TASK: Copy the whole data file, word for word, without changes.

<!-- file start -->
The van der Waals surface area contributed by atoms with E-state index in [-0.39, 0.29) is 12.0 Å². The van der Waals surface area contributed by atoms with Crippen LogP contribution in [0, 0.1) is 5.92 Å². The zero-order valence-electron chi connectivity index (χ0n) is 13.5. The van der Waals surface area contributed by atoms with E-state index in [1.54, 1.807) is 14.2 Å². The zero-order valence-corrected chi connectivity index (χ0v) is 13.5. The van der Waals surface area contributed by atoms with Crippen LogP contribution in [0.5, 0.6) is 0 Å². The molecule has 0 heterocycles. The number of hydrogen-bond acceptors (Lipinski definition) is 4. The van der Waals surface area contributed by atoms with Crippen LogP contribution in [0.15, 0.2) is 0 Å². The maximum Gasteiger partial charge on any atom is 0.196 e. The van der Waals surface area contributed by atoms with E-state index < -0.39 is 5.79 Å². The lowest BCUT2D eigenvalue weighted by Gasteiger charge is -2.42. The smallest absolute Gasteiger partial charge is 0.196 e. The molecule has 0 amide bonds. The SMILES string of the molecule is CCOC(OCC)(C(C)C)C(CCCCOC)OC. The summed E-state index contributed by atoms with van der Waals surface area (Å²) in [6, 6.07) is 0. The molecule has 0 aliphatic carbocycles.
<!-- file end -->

The van der Waals surface area contributed by atoms with E-state index in [-0.39, 0.29) is 12.0 Å². The van der Waals surface area contributed by atoms with Crippen LogP contribution in [0, 0.1) is 5.92 Å². The zero-order valence-electron chi connectivity index (χ0n) is 13.5. The van der Waals surface area contributed by atoms with E-state index in [1.54, 1.807) is 14.2 Å². The zero-order valence-corrected chi connectivity index (χ0v) is 13.5. The van der Waals surface area contributed by atoms with Crippen LogP contribution in [0.5, 0.6) is 0 Å². The molecule has 0 heterocycles. The number of hydrogen-bond acceptors (Lipinski definition) is 4. The van der Waals surface area contributed by atoms with Crippen LogP contribution in [0.15, 0.2) is 0 Å². The maximum Gasteiger partial charge on any atom is 0.196 e. The van der Waals surface area contributed by atoms with E-state index < -0.39 is 5.79 Å². The lowest BCUT2D eigenvalue weighted by Gasteiger charge is -2.42. The smallest absolute Gasteiger partial charge is 0.196 e. The molecule has 0 amide bonds. The SMILES string of the molecule is CCOC(OCC)(C(C)C)C(CCCCOC)OC. The summed E-state index contributed by atoms with van der Waals surface area (Å²) in [6, 6.07) is 0. The molecule has 0 aliphatic carbocycles.